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Old 02-18-17, 06:39 PM
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Ya, your brifter got saturated
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Old 02-19-17, 04:20 PM
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Well the experts were right. Pics below show what I found upon "opening up the hood". Sorry the pics are so big - you'd think forums would offer an easy way to resize pics.
Anyway, I was able to pull the dead end out of the brifter (pretty easy). I used a new Shimano Dura Ace 9000 cable (Genuine! The real deal! Expensive!). Threading that through the internal CF frame was more frustrating. Got the thing threaded through to the bottom bracket (took a lot of tries, but I did it). Then I realized that the cable was for the front derailleur. Drat! That's just what I said: Drat! Also, I borrowed a curse from my granny. Sugar tit! That's what granny said, and I was just repeating it. I also noted, from my first try at snaking the cable through the bike, that the fancy coating on the cable got really screwed up. Frayed. I think it's tetrafluoroethylene, which is very soft, so this is not surprising. But why would you make and sell something that can't be installed? I understand that the pros put a tube around the thing while installing. If you need a tube, why doesn't Shimano include it? Anyway, got the new rear cable out from the package, and attempted to put it in. Less luck. Some folks (GCN) suggest removing the crank. Did that, but noted that I'd have to pull the BB bearings and the spacer for this method to work. So I made a little tool from ss MIG welding wire: a teeny bent hook. Got the thing threaded through and installed.

Some questions/beefs/whines
1) I understand that the 9000 brifter has been recalled because of this issue, and a 9001 has been issued. I'm going to see if Shimano will replace my brifters with ones that don't fray the cables. Will then have to reinstall NEW cables. Sigh.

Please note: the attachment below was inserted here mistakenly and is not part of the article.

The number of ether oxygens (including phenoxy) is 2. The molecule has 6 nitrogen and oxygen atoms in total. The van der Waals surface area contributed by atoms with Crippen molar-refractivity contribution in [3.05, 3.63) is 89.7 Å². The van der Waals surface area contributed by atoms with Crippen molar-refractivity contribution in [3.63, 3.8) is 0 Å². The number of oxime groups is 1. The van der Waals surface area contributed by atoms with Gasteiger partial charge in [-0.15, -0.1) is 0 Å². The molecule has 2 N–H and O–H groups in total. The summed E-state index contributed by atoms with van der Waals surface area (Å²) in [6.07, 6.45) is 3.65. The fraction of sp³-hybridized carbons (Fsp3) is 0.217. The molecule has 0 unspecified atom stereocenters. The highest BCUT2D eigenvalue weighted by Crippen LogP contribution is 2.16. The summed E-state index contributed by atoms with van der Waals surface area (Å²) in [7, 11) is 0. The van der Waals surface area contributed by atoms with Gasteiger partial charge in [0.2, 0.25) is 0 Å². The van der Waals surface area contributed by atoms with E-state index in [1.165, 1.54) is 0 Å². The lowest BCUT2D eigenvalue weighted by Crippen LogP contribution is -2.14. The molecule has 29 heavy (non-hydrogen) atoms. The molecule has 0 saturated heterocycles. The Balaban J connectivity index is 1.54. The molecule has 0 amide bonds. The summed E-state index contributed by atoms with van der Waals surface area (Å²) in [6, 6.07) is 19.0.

2) Again, why would shimano not throw in a cable protector (a 25 cent plastic sleeve) with their new cables, given that it is needed to install these cables without fraying them - which destroys the low friction that you pay $ for?
3) Trek has a frame bushing that accepts both f and r derailleur cables. A better design would have these separate, so that you could pull one out to fish the cable through, without having to loosen the other derailleur clamp.
4) I'm kind of shocked that a simple think like replacing a cable requires (sometimes) that you remove the crank. This is crazy! Or are there experienced bike hands that can replace the cable rapidly? I would think that during a race this would just be a killer.

This was kind of humbling, as I worked in a bike shop for 7 years (many moons ago), and am pretty good technically and with my hands. But I got it done (if not very efficiently!) If I can get the new brifters, I'm redoing all my cables and re-taping.




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Old 02-19-17, 10:00 PM
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@WizardOfBoz my experience is that the fluffing of the cable is not a huge issue (Shimano even says as much) once you get the hang of installing them. That said, ignoring the warning to use nosed ferrules where appropriate will lead to the cable dragging across the opening of the ferrule, fraying, and packing up the hole (which will definitely screw up the cable movement). If memory serves, Shimano even includes a couple nosed ferrules in each [individual] cable pack.

A strong neodymium magnet can be used to help guide the cable through the frame, with a bit of patience.
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Old 02-19-17, 11:01 PM